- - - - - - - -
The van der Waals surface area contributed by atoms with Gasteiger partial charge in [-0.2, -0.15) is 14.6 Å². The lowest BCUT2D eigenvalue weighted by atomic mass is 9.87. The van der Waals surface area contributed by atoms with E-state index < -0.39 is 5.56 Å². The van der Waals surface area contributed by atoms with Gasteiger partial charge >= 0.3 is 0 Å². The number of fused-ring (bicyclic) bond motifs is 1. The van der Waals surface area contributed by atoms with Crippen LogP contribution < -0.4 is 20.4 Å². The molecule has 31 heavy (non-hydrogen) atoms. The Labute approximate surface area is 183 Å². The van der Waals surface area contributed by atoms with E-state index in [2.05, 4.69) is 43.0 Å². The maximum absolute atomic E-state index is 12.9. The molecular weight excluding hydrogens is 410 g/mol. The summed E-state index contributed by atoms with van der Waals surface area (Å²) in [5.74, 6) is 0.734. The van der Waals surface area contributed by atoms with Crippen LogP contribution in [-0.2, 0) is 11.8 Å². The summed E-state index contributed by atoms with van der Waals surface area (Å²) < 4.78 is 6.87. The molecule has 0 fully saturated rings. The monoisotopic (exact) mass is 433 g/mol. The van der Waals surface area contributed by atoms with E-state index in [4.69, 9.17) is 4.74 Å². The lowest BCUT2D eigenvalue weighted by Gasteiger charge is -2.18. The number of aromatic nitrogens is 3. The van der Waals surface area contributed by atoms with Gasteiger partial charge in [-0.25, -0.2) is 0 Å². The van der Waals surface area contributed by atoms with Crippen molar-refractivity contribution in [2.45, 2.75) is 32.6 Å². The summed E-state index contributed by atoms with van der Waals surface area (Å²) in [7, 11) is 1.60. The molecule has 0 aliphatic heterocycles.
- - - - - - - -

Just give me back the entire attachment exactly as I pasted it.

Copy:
The van der Waals surface area contributed by atoms with Gasteiger partial charge in [-0.2, -0.15) is 14.6 Å². The lowest BCUT2D eigenvalue weighted by atomic mass is 9.87. The van der Waals surface area contributed by atoms with E-state index < -0.39 is 5.56 Å². The van der Waals surface area contributed by atoms with Gasteiger partial charge >= 0.3 is 0 Å². The number of fused-ring (bicyclic) bond motifs is 1. The van der Waals surface area contributed by atoms with Crippen LogP contribution < -0.4 is 20.4 Å². The molecule has 31 heavy (non-hydrogen) atoms. The Labute approximate surface area is 183 Å². The van der Waals surface area contributed by atoms with E-state index in [2.05, 4.69) is 43.0 Å². The maximum absolute atomic E-state index is 12.9. The molecular weight excluding hydrogens is 410 g/mol. The summed E-state index contributed by atoms with van der Waals surface area (Å²) in [5.74, 6) is 0.734. The van der Waals surface area contributed by atoms with Crippen LogP contribution in [-0.2, 0) is 11.8 Å². The summed E-state index contributed by atoms with van der Waals surface area (Å²) < 4.78 is 6.87. The molecule has 0 fully saturated rings. The monoisotopic (exact) mass is 433 g/mol. The van der Waals surface area contributed by atoms with E-state index in [4.69, 9.17) is 4.74 Å². The lowest BCUT2D eigenvalue weighted by Gasteiger charge is -2.18. The number of aromatic nitrogens is 3. The van der Waals surface area contributed by atoms with Gasteiger partial charge in [-0.25, -0.2) is 0 Å². The van der Waals surface area contributed by atoms with Crippen molar-refractivity contribution in [2.45, 2.75) is 32.6 Å². The summed E-state index contributed by atoms with van der Waals surface area (Å²) in [7, 11) is 1.60. The molecule has 0 aliphatic heterocycles.